I had no sub-$200 amplifiers to compare the Super T to, so I pulled out Channel Island Audio's D100 monoblocks, which at $1399/pair are only 9 times the Sonic Impact's price. I'd like to report that the Super T was the D100's near equal—we all love David-vs-Goliath stories (not that even two of the little D100s could be considered a Goliath)—but the Channel Islands, which also use a class-D output stage though not from Tripath, were just plain better.

It's not so much that the D100s had the edge in smooth sound or drive, although they were superior in both areas. No, it was the resolution of detail, whether spatial or temporal. Sounds started and stopped better with the D100s, which made Rendezvous snap and crackle with more energy. This was especially evident in Billy Drummond's drum sound, which is woody and rich, and in his rhythmic drive, which is artistry that approaches magic.

The Super T got close; the D100 brought it on.

I was intrigued enough by the disparity between the amps that I pulled out all three pairs of stand-mounted monitors and listened to them with the D100s. I clearly heard the differences among the three speakers, but they seemed less extreme than they had with the Sonic Impact. I'll read JA's measurements with interest; I suspect that the Super T's frequency response may vary with impedance, suggesting that choosing the right speaker is the secret to extracting maximum performance from the Super T.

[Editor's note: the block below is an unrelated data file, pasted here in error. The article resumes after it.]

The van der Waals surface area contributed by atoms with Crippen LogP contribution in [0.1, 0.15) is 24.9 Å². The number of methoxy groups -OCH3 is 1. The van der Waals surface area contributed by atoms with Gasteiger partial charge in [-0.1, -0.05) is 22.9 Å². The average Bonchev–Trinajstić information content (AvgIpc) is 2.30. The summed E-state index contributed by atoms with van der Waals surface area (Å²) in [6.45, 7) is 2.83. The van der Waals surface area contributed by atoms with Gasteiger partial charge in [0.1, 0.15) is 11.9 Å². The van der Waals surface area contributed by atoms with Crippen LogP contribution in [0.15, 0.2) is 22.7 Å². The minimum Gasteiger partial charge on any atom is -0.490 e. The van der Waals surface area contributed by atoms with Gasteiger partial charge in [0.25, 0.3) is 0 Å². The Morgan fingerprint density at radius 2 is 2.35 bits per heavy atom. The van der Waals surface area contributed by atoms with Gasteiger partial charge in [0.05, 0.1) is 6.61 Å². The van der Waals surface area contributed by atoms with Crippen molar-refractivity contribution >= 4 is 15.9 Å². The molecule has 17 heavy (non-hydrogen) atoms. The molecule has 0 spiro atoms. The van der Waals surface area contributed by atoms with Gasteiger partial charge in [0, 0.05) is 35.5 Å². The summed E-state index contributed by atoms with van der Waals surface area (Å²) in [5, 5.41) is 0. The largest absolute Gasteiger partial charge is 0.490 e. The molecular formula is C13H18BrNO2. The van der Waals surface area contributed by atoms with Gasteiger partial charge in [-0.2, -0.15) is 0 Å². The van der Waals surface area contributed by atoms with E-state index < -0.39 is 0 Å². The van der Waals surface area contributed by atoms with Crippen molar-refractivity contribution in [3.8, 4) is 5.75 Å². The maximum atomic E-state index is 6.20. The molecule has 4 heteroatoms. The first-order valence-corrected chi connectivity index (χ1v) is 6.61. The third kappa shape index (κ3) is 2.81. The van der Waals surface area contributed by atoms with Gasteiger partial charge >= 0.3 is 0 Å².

Well, that's just super
All of which seems practically dunderheaded in how it misses the points. First: The Sonic Impact TA2024 Super T costs $159! Second: It's pretty darn good—and can be tweaked to sound even better without spending a ton of money or putting yourself in danger. Third: It sounded good enough that I rediscovered my (not so) inner audio geek, spending hours trying different fixes, making comparisons, doing weird stuff just in case.

The Sonic Impact TA2024 Super T is not going to cause Krell or Halcro any sleepless nights, but it's good enough that it might cost you some snooze time as you stay up late playing records you haven't heard in a long time. If you're an old fart like me, it might reconnect you to the time when hi-fi was fun. And if you're a young'un, it just might persuade you that it is.

And did I mention that it costs only $159?

Sonic Impact Technologies
2555 State Street
San Diego, CA 92101
(619) 232-2555